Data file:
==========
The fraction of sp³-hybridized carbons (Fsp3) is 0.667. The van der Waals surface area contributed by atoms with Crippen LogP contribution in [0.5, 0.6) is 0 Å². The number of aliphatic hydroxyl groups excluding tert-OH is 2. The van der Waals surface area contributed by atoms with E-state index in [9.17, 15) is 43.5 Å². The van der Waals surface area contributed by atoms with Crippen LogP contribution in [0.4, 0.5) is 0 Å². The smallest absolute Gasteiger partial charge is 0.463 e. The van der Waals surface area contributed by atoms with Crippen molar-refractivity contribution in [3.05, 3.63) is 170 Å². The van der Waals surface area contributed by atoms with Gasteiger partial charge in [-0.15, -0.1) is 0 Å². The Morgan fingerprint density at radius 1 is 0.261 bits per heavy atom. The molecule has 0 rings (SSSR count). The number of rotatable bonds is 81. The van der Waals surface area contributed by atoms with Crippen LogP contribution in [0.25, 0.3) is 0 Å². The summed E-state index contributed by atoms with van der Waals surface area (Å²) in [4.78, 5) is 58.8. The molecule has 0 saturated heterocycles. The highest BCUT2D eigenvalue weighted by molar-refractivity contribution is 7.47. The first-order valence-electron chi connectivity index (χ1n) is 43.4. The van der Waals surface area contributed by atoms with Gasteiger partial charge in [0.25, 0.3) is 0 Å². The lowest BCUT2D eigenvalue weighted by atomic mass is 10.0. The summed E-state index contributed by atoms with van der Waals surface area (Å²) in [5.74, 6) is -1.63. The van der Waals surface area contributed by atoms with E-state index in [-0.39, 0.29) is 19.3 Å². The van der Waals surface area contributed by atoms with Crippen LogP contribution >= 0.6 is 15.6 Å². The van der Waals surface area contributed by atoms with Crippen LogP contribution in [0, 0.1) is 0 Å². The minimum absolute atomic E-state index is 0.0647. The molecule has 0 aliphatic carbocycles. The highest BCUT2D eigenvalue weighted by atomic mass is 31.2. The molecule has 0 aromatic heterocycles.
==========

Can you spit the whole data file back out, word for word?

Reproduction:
The fraction of sp³-hybridized carbons (Fsp3) is 0.667. The van der Waals surface area contributed by atoms with Crippen LogP contribution in [0.5, 0.6) is 0 Å². The number of aliphatic hydroxyl groups excluding tert-OH is 2. The van der Waals surface area contributed by atoms with E-state index in [9.17, 15) is 43.5 Å². The van der Waals surface area contributed by atoms with Crippen LogP contribution in [0.4, 0.5) is 0 Å². The smallest absolute Gasteiger partial charge is 0.463 e. The van der Waals surface area contributed by atoms with Crippen molar-refractivity contribution in [3.05, 3.63) is 170 Å². The van der Waals surface area contributed by atoms with Gasteiger partial charge in [-0.15, -0.1) is 0 Å². The Morgan fingerprint density at radius 1 is 0.261 bits per heavy atom. The molecule has 0 rings (SSSR count). The number of rotatable bonds is 81. The van der Waals surface area contributed by atoms with Crippen LogP contribution in [0.25, 0.3) is 0 Å². The summed E-state index contributed by atoms with van der Waals surface area (Å²) in [4.78, 5) is 58.8. The molecule has 0 saturated heterocycles. The highest BCUT2D eigenvalue weighted by molar-refractivity contribution is 7.47. The first-order valence-electron chi connectivity index (χ1n) is 43.4. The van der Waals surface area contributed by atoms with Gasteiger partial charge in [0.25, 0.3) is 0 Å². The lowest BCUT2D eigenvalue weighted by atomic mass is 10.0. The summed E-state index contributed by atoms with van der Waals surface area (Å²) in [5.74, 6) is -1.63. The van der Waals surface area contributed by atoms with E-state index in [-0.39, 0.29) is 19.3 Å². The van der Waals surface area contributed by atoms with Crippen LogP contribution >= 0.6 is 15.6 Å². The van der Waals surface area contributed by atoms with Crippen LogP contribution in [0, 0.1) is 0 Å². The minimum absolute atomic E-state index is 0.0647. The molecule has 0 aliphatic carbocycles. The highest BCUT2D eigenvalue weighted by atomic mass is 31.2. The molecule has 0 aromatic heterocycles.